Nearly two years after winning regulatory approval for Wake County's fifth hospital, WakeMed is moving ahead with plans to expand its medical campus in North Raleigh.
The Raleigh-based health system postponed construction of WakeMed North Hospital when the economy cooled and officials turned their attention to other expansion projects, including a $99 million patient tower and children's hospital at its main campus.
WakeMed will announce today that it expects to break ground on the 61-bed hospital focused on women's services this fall and open it in late 2013. The site is already home to a healthplex that includes an emergency department, day surgery center, medical offices and more. The new hospital will provide additional services to northern Wake County's growing population.
"We shuffled several projects last year, but the economy is coming around, we think," said WakeMed CEO Bill Atkinson. "The timing is very good" because the weaker construction market has reduced costs for materials and labor.
The $61.7 million addition will add about 90,000 square feet to the WakeMed North Healthplex, which opened in 2002. While the hospital initially will focus on baby deliveries and other medical care for women, WakeMed will consider adding a broader range of services in the future.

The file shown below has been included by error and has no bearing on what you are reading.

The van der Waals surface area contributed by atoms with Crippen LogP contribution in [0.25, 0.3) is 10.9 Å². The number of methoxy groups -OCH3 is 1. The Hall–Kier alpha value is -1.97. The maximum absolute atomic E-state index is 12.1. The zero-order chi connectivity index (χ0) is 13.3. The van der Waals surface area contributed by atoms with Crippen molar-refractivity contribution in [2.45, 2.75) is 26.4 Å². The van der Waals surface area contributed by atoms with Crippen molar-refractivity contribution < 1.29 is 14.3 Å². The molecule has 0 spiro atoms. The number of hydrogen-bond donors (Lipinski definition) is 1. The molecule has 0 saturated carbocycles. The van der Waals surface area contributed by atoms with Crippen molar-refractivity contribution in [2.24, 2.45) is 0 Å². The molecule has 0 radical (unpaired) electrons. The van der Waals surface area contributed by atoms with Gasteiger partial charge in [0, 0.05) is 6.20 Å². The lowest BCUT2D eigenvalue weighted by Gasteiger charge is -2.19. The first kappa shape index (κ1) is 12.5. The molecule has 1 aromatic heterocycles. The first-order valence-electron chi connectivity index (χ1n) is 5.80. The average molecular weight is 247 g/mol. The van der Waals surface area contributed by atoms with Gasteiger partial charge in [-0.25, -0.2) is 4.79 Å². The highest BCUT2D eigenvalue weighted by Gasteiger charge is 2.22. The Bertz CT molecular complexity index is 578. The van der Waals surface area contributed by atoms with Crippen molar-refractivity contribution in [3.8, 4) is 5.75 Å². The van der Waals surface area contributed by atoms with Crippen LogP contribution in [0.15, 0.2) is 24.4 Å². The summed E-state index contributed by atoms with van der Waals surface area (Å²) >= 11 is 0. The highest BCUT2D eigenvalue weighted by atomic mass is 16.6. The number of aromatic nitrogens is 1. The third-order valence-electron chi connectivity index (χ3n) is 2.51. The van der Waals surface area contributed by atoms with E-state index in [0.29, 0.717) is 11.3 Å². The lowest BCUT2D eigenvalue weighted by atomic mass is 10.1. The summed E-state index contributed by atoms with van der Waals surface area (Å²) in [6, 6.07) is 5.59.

Hospital expansions have helped bolster the Triangle's economy during the recession. The UNC Health Care System, Duke University Health System and WakeMed continue to build new facilities across the region, creating construction work and then more health jobs.
WakeMed recently began construction of a medical campus in Raleigh's Brier Creek area, and is in negotiations with Garner officials to start a similar facility on U.S. 70.
WakeMed and rival Rex Healthcare also are expected to file plans this month with state regulators seeking permission for additional expansions in Raleigh, Cary and Holly Springs. Regulators say that Wake County will need 100 new hospital beds to keep up with increasing demand, setting off a scramble among providers eager to expand.